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Do billionaires have too much money?

Editor’s note: In this foresight, students discuss billionaires and wealth differences. Next week, we will ask: “Which responds to Covid’s trusted American colleges increasingly on distance learning, and once they are in place, it turns out that these distance learning courses are hard to stop. Is this step towards online courses for traditional university education a good trend? “ Students must click here to submit statements of less than 250 words by May 3rd. The best answers will be announced the same evening.

The real question to ask is not whether America’s overall inequality in wealth is rising, but whether living standards are improving across the board. And the answer to that is yes. Widespread technological advances have helped to improve the overall quality of life throughout the country. Phones, computers and e-commerce are such examples. Behind every influential technology are billionaires who played a crucial role in its development. We should consider their wealth as a small percentage of the total value that they helped create, with most of the profits being captured by consumers.

A cursory glance at the group of ultra-wealthy Americans reveals that much of their money was earned with profit through a combination of skill, hard work and drive. In 2021, reports showed that over 70% of the 400 richest men in the United States and 88% of millionaires are self-employed. We should see these enormous fortunes as the pinnacle of the American dream, not as phenomena to ridicule.

—Jeffrey Wolberg, Columbia University, Computer Science

Innovation creates value

Successful business moguls like Elon Musk are a fruit of American culture, not symptoms of its rot. The ability to build and succeed is an integral part of the American dream that has drawn people to this nation for generations and created one of the most competitive and inventive societies on earth. The billionaire technocrat and the mom-and-pop shop down the street are both created by this ideal.

While the degree to which Americans realize this dream varies widely, society must be careful not to confuse wealth with basic living standards. The economy is not zero sum, and the trade created by innovation creates value across socio-economic ranks.

Sir. Musk may be richer than Smaug, but the hundreds of thousands of jobs created by his companies, his revolutionary automotive and green technologies, and the prospect of commercialized space travel as a competitive industry contribute more to the rest of us than he could ever personally profit. One may also have found Henry Ford’s lavish wealth annoying when he first put cars on assembly lines in 1913, but it’s worth not having to commute by horse or bicycle.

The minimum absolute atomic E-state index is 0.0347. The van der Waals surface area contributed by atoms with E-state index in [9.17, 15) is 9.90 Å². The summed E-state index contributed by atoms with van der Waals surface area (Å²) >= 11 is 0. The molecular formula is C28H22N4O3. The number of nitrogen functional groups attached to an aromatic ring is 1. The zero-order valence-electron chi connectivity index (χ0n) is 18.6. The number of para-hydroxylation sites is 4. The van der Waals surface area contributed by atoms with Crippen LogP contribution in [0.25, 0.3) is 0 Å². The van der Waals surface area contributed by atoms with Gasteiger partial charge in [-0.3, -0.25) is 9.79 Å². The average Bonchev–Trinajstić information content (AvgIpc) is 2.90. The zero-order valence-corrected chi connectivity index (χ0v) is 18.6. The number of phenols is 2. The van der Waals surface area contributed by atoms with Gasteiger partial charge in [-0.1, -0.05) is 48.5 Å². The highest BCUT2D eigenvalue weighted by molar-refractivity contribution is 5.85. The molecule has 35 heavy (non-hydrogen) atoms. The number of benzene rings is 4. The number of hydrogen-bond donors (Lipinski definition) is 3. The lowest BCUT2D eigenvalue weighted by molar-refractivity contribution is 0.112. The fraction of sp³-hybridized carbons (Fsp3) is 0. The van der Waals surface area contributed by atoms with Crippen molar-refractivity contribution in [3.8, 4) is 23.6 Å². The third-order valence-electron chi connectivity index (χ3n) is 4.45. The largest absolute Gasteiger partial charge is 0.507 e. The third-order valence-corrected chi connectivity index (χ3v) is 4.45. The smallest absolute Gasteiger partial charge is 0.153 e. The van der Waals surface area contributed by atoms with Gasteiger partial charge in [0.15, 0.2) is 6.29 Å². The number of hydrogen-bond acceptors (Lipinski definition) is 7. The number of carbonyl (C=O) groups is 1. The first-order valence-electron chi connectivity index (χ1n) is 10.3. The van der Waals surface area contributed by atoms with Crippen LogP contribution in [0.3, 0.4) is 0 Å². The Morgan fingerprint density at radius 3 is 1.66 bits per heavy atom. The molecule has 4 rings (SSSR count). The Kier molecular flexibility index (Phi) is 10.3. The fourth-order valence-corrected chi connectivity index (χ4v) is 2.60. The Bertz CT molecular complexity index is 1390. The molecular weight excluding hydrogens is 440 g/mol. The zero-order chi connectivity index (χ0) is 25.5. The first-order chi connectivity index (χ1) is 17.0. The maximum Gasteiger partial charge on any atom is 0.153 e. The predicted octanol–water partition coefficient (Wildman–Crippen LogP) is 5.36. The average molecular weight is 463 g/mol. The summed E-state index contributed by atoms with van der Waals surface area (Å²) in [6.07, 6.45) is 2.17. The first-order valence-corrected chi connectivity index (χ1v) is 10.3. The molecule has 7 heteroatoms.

Are the results reasonable or proportionate? No. And these tech moguls can have rattling personalities. But just as one must separate art from the artist, Americans should praise the rapid growth of our economy, even if we do not find ourselves personally invested in the people behind it.

—Nathan Biller, Colgate University, History and Political Science

This is nothing new

Contempt for extremely successful entrepreneurs is not surprising given the rise of redistribution ideology in some political corners. It is an increasingly common political trick to portray Elon Musk’s wealth as uniquely bad for the rest of us.

Thus, although billionaires’ acquisitions of media companies are nothing new, Mr Musk’s purchases of Twitter have been met with hysteria by some. Jeff Bezos owns the Washington Post, and Laurene Powell Jobs owns the Atlantic, but blue-collar journalists claim Mr Musk’s acquisition is new and dangerous.

This country faced periods of enormous economic inequality in the 1920s and 1870s. Tycoons from that era, such as JP Morgan,

Washington Duke and Leland Stanford left a lasting mark on our society – their names are spread across prestigious universities, companies and museums. Wealth is nothing new. What is special about our time are the calls of the progressives to make billionaires succumb to their cultural control.

—Andrew Swanson, Hamilton College, Economics

Musk’s wealth is speculative

People have every right to mock the extreme wealth differences that exist in America today. It does not make sense for money to be hoarded by a few people while everyone else has to spend their lives making ends meet.

However, the general public does not understand the limits of Elon Musk’s wealth. He may well be worth hundreds of billions, but that wealth does not exist in a bank account. Much is speculative, based on the businesses he runs. From 2021, Tesla was valued higher than car manufacturers like Toyota or General Motors,

despite its lack of heritage and small market share. It is easy to imagine that this valuation could fall, which would drastically reduce Mr Musk’s fortune.

The average person would be outraged to see his wealth fall from factors beyond his control. Mr. Musk plays a game of speculation. Sometimes he makes promises that his companies do not keep, and the market eventually corrects rogue speculation. Mr. Musk happens to thrive on speculative wealth, while others prefer the stability of a bank account.

—Nicholas Hiser, Stanford University, Symbolic Systems

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Journal Editorial Report: Best and Worst of the Week by Kim Strassel, Jason Riley and Dan Henninger. Photos: AFP / Getty Images / ABC / MSNBC / Zuma Press / Shutterstock Composite: Mark Kelly

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